Convenience rules

So, now that we know why UX is so important for ecommerce experiences, it’s time to get more detailed about specific elements, starting with convenience. Ease of purchase is arguably the most important thing for you as an ecommerce seller. If buying from you isn’t easy, then you’re completely wasting any effort put into your copy and your designs.

To make things quicker, condense your purchase steps as much as possible, leaving minimal barriers between first interest and the point of conversion. When someone decides to buy from you, that decision isn’t permanent and irrevocable — it’s contextual and typically temporary. If you don’t take advantage of that actionable intent, it might disappear, losing the sales opportunity completely.

You only have to look at services like Amazon’s 1-click ordering to see the effectiveness of offering your customers a quick bag-to-buy option. The speed of the 1-click system clearly made things easier for consumers, and led to Amazon profiting from countless impulse buys and snowballing shopping sprees. If you can find fresh ways to make your ecommerce system easier to navigate, you’ll significantly improve the experience for the user, leading to more sales and better reviews.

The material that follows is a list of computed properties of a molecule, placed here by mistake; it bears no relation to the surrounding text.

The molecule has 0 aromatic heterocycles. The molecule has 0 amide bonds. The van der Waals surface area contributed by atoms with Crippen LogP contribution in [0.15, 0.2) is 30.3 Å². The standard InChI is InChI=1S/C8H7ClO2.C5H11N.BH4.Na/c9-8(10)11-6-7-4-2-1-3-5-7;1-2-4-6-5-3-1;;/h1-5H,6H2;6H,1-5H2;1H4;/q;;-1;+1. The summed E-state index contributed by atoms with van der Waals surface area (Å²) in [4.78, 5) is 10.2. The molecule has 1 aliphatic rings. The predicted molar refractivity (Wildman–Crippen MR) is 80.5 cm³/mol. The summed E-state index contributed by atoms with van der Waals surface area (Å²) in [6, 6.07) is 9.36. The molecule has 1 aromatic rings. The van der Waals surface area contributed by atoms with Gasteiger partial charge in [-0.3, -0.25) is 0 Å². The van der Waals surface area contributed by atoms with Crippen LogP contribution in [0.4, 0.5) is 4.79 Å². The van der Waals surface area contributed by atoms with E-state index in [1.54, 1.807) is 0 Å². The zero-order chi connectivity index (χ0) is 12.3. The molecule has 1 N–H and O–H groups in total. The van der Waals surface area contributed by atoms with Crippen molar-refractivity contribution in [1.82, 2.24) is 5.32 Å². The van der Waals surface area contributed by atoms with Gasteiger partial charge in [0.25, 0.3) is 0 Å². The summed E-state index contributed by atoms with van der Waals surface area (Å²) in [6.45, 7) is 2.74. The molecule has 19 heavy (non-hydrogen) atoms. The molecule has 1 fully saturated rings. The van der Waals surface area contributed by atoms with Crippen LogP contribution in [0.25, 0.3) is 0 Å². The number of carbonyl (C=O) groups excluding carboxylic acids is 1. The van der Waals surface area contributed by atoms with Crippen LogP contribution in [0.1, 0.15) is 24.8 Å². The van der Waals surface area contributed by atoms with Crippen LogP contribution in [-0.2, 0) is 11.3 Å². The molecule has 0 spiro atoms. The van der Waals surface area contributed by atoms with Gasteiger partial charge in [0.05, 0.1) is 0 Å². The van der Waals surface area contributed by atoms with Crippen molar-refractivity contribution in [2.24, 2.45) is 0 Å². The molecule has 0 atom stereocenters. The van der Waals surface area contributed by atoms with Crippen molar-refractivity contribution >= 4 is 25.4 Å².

CTAs & prompts must be carefully placed

Now that you’ve made purchasing as easy as possible, it’s time to pay some attention to how you’re going to nudge a highly-interested prospective customer over the line — and in the end, this comes down to your CTAs (calls to action). You should never underestimate the power of a good button: people love to click on things, particularly when they’re presented well using strong visuals and solid copy. Click here for a stunning website.

If you’ve ever talked to marketers, you’ll know that they talk about calls to action a lot. In truth, that kind of discussion can prove counterproductive — the concepts are addressed in such detail that everything starts to feel abstract and gets needlessly complex. Most of the time, you’re best served being direct and simple with your wording and placement.